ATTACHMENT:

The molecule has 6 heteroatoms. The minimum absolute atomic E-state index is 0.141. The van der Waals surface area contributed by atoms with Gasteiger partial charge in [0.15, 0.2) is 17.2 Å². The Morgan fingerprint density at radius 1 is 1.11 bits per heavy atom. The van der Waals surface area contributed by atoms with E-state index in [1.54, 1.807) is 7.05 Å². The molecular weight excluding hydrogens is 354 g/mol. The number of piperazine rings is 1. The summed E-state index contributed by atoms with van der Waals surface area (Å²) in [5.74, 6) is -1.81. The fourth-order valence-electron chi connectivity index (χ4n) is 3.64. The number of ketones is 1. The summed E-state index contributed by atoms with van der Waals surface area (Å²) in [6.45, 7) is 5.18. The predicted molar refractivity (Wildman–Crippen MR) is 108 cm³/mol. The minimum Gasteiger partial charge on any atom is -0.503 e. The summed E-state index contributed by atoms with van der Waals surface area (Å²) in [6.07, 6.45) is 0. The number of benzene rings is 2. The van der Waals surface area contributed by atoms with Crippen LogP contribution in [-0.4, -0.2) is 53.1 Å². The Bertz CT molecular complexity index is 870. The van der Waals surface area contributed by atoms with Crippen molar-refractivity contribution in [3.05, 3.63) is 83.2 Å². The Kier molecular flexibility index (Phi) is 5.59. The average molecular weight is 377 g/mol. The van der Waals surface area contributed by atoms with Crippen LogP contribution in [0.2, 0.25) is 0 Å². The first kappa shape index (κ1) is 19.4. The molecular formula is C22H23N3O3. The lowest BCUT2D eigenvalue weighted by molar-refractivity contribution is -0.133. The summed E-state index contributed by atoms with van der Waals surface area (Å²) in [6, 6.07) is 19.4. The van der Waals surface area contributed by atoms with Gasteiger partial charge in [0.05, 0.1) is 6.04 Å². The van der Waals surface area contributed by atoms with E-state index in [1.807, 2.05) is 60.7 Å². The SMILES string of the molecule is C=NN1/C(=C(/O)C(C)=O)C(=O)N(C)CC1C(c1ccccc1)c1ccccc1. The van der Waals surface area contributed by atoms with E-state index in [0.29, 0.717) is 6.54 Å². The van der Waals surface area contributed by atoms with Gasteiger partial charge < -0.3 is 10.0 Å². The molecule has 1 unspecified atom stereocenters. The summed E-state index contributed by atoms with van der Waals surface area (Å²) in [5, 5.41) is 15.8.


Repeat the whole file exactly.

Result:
The molecule has 6 heteroatoms. The minimum absolute atomic E-state index is 0.141. The van der Waals surface area contributed by atoms with Gasteiger partial charge in [0.15, 0.2) is 17.2 Å². The Morgan fingerprint density at radius 1 is 1.11 bits per heavy atom. The van der Waals surface area contributed by atoms with E-state index in [1.54, 1.807) is 7.05 Å². The molecular weight excluding hydrogens is 354 g/mol. The number of piperazine rings is 1. The summed E-state index contributed by atoms with van der Waals surface area (Å²) in [5.74, 6) is -1.81. The fourth-order valence-electron chi connectivity index (χ4n) is 3.64. The number of ketones is 1. The summed E-state index contributed by atoms with van der Waals surface area (Å²) in [6.45, 7) is 5.18. The predicted molar refractivity (Wildman–Crippen MR) is 108 cm³/mol. The minimum Gasteiger partial charge on any atom is -0.503 e. The summed E-state index contributed by atoms with van der Waals surface area (Å²) in [6.07, 6.45) is 0. The number of benzene rings is 2. The van der Waals surface area contributed by atoms with Crippen LogP contribution in [-0.4, -0.2) is 53.1 Å². The Bertz CT molecular complexity index is 870. The van der Waals surface area contributed by atoms with Crippen molar-refractivity contribution in [3.05, 3.63) is 83.2 Å². The Kier molecular flexibility index (Phi) is 5.59. The average molecular weight is 377 g/mol. The van der Waals surface area contributed by atoms with Crippen LogP contribution in [0.2, 0.25) is 0 Å². The first kappa shape index (κ1) is 19.4. The molecular formula is C22H23N3O3. The lowest BCUT2D eigenvalue weighted by molar-refractivity contribution is -0.133. The summed E-state index contributed by atoms with van der Waals surface area (Å²) in [6, 6.07) is 19.4. The van der Waals surface area contributed by atoms with Gasteiger partial charge in [0.05, 0.1) is 6.04 Å². The van der Waals surface area contributed by atoms with E-state index in [1.807, 2.05) is 60.7 Å². The SMILES string of the molecule is C=NN1/C(=C(/O)C(C)=O)C(=O)N(C)CC1C(c1ccccc1)c1ccccc1. The van der Waals surface area contributed by atoms with E-state index in [0.29, 0.717) is 6.54 Å². The van der Waals surface area contributed by atoms with Gasteiger partial charge < -0.3 is 10.0 Å². The molecule has 1 unspecified atom stereocenters. The summed E-state index contributed by atoms with van der Waals surface area (Å²) in [5, 5.41) is 15.8.